The men that framed Indiana's first Constitution enshrined this grant in Article IX, Section 2 of the 1816 Indiana Constitution. This article states, “it shall be the duty of the General assembly [sic], as soon as circumstances will permit, to provide, by law, for a general system of education, ascending in a regular gradation from township schools to a state university, wherein tuition shall be gratis, and equally open to all.”
An Act to Establish a State Seminary and for Other Purposes
On January 20, 1820, the Indiana General Assembly passed this act approving the State Seminary, which later became Indiana University. The Act appointed a board of trustees and required them to meet on the first Monday in June in Bloomington, Indiana to select the site for the university in the township reserved for that purpose. Indiana University celebrates this date as "Founders Day."

A Year of Indiana History - 2016
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© Paul Wonning

Thursday, January 19, 2017

Hoosier Dusty Files -0 January 19, 1846 - Peru and Indianapolis Railroad Incorporated

A Year of Indiana History - 2016
A Year of Indiana History - 2016

January 19, 1846 - Peru and Indianapolis Railroad Incorporated
The Peru and Indianapolis Railroad connected Indianapolis, Indiana with Peru, Indiana and the Wabash and Erie Canal.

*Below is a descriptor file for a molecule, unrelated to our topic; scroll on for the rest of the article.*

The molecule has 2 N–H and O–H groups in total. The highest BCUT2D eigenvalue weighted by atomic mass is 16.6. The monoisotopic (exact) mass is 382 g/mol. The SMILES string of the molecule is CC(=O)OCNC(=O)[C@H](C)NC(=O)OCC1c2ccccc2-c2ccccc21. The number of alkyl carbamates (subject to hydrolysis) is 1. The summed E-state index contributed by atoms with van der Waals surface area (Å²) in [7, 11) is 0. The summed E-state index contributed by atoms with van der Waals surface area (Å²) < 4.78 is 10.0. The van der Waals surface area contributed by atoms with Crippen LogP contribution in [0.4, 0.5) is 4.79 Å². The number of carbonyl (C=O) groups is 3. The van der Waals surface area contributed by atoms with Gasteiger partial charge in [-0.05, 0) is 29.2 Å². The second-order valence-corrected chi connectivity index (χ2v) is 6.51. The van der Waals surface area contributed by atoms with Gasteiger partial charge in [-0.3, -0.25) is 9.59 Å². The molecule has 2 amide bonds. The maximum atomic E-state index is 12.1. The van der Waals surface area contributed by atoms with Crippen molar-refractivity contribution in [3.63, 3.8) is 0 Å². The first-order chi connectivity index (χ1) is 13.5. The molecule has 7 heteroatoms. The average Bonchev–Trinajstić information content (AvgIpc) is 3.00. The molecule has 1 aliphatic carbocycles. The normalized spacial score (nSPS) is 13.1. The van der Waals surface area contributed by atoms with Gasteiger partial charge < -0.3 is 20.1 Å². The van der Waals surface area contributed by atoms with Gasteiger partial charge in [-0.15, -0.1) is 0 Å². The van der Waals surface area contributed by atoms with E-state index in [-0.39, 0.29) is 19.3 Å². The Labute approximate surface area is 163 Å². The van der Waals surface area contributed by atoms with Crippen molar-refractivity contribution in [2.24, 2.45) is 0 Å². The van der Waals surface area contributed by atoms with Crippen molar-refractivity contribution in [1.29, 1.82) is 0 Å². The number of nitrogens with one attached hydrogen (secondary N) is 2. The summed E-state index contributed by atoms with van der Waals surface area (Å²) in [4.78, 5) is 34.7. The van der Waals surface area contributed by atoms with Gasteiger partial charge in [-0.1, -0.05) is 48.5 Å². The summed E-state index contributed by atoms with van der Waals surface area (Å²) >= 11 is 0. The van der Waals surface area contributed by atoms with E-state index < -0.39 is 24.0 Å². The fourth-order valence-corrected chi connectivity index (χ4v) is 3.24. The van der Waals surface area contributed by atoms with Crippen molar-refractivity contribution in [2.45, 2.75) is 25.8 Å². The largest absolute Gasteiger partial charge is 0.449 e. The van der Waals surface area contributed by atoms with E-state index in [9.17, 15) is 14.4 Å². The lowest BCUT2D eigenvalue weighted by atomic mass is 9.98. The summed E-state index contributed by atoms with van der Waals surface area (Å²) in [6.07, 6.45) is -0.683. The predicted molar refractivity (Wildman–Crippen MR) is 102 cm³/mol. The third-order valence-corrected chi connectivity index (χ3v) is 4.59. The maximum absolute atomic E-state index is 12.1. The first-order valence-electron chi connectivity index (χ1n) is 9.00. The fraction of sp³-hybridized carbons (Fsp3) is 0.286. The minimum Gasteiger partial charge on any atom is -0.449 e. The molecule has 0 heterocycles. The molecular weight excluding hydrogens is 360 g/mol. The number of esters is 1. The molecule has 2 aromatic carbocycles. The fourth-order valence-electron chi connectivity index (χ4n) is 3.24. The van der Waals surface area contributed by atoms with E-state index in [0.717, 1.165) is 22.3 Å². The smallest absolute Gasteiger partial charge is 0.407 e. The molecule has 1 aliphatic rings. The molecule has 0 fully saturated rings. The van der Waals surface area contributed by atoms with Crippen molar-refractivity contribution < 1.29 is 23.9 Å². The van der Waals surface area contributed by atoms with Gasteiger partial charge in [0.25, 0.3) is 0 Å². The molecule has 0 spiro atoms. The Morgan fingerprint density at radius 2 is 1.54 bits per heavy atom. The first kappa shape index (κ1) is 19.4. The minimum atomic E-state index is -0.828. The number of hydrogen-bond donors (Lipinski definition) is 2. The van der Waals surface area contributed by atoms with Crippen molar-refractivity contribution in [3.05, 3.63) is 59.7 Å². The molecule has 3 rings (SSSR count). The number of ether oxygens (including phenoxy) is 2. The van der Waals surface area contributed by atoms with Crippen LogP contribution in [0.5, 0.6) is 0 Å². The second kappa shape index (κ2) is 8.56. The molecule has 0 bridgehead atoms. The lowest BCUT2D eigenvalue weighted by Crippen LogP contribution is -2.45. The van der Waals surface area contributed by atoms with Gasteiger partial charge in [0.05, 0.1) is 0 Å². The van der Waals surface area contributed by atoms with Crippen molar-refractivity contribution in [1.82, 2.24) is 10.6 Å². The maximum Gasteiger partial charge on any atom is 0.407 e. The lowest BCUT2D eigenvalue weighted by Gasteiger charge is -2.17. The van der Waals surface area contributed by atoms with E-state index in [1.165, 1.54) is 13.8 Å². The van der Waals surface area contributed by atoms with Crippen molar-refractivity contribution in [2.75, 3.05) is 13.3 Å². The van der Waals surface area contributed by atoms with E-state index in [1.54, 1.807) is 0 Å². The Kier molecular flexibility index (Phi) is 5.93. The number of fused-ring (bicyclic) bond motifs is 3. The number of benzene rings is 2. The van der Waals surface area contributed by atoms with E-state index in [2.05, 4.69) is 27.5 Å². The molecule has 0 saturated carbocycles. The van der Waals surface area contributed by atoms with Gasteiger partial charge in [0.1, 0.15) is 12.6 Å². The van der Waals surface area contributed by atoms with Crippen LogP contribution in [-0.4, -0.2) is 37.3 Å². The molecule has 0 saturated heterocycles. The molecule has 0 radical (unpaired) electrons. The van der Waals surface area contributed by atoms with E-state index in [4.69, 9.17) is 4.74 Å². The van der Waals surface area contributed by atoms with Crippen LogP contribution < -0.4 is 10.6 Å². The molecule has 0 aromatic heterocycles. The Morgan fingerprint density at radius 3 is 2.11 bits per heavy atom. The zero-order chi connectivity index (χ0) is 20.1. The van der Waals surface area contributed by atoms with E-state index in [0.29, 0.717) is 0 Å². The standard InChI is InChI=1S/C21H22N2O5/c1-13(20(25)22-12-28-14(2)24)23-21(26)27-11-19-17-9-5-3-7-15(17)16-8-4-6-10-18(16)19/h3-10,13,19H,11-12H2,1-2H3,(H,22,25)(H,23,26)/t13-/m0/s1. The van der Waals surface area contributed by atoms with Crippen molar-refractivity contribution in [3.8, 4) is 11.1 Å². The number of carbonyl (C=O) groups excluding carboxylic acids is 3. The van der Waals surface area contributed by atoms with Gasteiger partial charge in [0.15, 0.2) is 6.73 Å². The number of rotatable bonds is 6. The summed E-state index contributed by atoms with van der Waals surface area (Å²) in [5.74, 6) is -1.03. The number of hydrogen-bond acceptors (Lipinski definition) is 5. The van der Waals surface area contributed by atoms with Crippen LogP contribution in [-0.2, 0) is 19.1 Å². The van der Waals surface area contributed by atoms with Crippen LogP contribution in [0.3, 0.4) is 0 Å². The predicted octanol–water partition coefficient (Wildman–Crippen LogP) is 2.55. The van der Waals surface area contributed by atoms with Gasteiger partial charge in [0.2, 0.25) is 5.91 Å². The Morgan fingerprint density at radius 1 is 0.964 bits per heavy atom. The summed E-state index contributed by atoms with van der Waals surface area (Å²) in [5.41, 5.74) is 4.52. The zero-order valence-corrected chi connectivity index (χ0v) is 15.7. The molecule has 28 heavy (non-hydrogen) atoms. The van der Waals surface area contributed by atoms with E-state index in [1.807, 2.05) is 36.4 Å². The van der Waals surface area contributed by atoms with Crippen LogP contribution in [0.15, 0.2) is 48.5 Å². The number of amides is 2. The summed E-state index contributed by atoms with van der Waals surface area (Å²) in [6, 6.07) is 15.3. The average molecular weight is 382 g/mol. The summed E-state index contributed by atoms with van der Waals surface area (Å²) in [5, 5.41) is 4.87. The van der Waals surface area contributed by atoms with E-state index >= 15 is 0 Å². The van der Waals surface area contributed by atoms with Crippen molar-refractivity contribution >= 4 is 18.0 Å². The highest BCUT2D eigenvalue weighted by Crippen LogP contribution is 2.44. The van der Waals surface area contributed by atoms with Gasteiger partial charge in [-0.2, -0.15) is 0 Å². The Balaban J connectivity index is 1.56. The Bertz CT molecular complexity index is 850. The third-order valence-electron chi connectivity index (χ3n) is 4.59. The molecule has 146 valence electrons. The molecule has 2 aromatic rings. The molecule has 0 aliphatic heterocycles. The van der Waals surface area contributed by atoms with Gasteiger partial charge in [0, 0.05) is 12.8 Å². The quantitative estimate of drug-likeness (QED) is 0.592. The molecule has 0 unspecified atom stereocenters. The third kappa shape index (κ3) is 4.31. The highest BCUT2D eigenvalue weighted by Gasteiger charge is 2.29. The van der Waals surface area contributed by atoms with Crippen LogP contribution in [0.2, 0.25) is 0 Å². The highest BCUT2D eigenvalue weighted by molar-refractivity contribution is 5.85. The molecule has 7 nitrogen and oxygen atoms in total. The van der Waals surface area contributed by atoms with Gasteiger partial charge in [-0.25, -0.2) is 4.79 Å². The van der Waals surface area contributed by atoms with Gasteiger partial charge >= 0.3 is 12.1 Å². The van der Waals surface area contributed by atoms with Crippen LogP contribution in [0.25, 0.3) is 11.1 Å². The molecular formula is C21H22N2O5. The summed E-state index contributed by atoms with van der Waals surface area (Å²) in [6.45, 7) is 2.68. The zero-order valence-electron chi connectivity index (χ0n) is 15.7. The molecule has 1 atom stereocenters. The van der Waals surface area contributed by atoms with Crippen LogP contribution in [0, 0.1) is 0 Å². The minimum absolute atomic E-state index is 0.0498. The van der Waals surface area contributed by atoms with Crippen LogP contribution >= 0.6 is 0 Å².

Peru, Indiana
William N. Hood founded Peru in 1834 on the banks of the Wabash River. The first boat on the Wabash and Erie Canal reached Peru on July 4, 1837. Peru is the county seat of Miami County, southwest of Fort Wayne in northern Indiana.
Wabash and Erie Canal
Construction on the Wabash and Erie Canal began on February 22, 1832 at Fort Wayne, Indiana. Construction completed on July 4, 1843. At 468 miles long, it was the longest canal in the United States and the second longest in the world. The canal connected the Erie Canal with Evansville, Indiana. It was one of only two canals completed by the Massive Internal Improvement Act of 1836. The other is the Whitewater Canal. The canal's excessive operating costs and the advent of the railroad made the canal impractical. It ceased operations by 1857. Portions of the canal still exist. Interested visitors can visit one section and take a canal ride:
Wabash & Erie Canal
1030 N. Washington St.
Delphi, IN 46923
Peru and Indianapolis Railroad
Construction began on the Peru and Indianapolis Railroad in 1849 at its southern terminus in Indianapolis. Construction completed to Peru in 1854, seventy miles north of its beginning. The Peru and Indianapolis Railroad did not have any of its own equipment, the line operated under a lease with the Madison and Indianapolis. The Erie Canal ceased operation by 1857, but the Peru and Indianapolis Railroad established links with other rail lines in Peru, connecting it with Chicago, New York and other cities across the Midwest. The railroad stimulated economic growth in the area it served.